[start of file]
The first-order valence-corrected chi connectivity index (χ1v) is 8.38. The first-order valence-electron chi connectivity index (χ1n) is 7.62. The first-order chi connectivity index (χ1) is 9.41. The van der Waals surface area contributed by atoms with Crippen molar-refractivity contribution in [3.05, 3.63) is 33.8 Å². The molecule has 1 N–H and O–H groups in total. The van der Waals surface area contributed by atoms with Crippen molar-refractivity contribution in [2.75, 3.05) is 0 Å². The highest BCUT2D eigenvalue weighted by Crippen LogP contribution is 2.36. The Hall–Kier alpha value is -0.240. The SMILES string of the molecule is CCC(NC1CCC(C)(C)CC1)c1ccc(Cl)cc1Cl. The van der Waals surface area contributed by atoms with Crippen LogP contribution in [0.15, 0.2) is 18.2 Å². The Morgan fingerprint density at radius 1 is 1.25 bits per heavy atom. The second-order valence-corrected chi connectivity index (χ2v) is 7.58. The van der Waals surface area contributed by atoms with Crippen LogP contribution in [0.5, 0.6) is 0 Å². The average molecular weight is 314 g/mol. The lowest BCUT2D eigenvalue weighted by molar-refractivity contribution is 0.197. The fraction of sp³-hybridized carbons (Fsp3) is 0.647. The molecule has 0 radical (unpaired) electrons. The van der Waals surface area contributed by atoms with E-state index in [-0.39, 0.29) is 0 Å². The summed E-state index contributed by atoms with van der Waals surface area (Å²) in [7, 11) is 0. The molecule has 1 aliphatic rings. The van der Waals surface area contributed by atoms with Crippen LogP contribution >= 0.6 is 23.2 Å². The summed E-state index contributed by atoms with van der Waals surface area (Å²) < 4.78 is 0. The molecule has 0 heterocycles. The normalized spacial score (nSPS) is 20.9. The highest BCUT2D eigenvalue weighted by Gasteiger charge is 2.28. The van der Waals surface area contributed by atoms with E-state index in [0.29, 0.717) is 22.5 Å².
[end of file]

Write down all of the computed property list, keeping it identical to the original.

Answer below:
The first-order valence-corrected chi connectivity index (χ1v) is 8.38. The first-order valence-electron chi connectivity index (χ1n) is 7.62. The first-order chi connectivity index (χ1) is 9.41. The van der Waals surface area contributed by atoms with Crippen molar-refractivity contribution in [3.05, 3.63) is 33.8 Å². The molecule has 1 N–H and O–H groups in total. The van der Waals surface area contributed by atoms with Crippen molar-refractivity contribution in [2.75, 3.05) is 0 Å². The highest BCUT2D eigenvalue weighted by Crippen LogP contribution is 2.36. The Hall–Kier alpha value is -0.240. The SMILES string of the molecule is CCC(NC1CCC(C)(C)CC1)c1ccc(Cl)cc1Cl. The van der Waals surface area contributed by atoms with Crippen LogP contribution in [0.15, 0.2) is 18.2 Å². The Morgan fingerprint density at radius 1 is 1.25 bits per heavy atom. The second-order valence-corrected chi connectivity index (χ2v) is 7.58. The van der Waals surface area contributed by atoms with Crippen LogP contribution in [0.5, 0.6) is 0 Å². The average molecular weight is 314 g/mol. The lowest BCUT2D eigenvalue weighted by molar-refractivity contribution is 0.197. The fraction of sp³-hybridized carbons (Fsp3) is 0.647. The molecule has 0 radical (unpaired) electrons. The van der Waals surface area contributed by atoms with E-state index in [-0.39, 0.29) is 0 Å². The summed E-state index contributed by atoms with van der Waals surface area (Å²) in [7, 11) is 0. The molecule has 1 aliphatic rings. The van der Waals surface area contributed by atoms with Crippen LogP contribution >= 0.6 is 23.2 Å². The summed E-state index contributed by atoms with van der Waals surface area (Å²) < 4.78 is 0. The molecule has 0 heterocycles. The normalized spacial score (nSPS) is 20.9. The highest BCUT2D eigenvalue weighted by Gasteiger charge is 2.28. The van der Waals surface area contributed by atoms with E-state index in [0.29, 0.717) is 22.5 Å².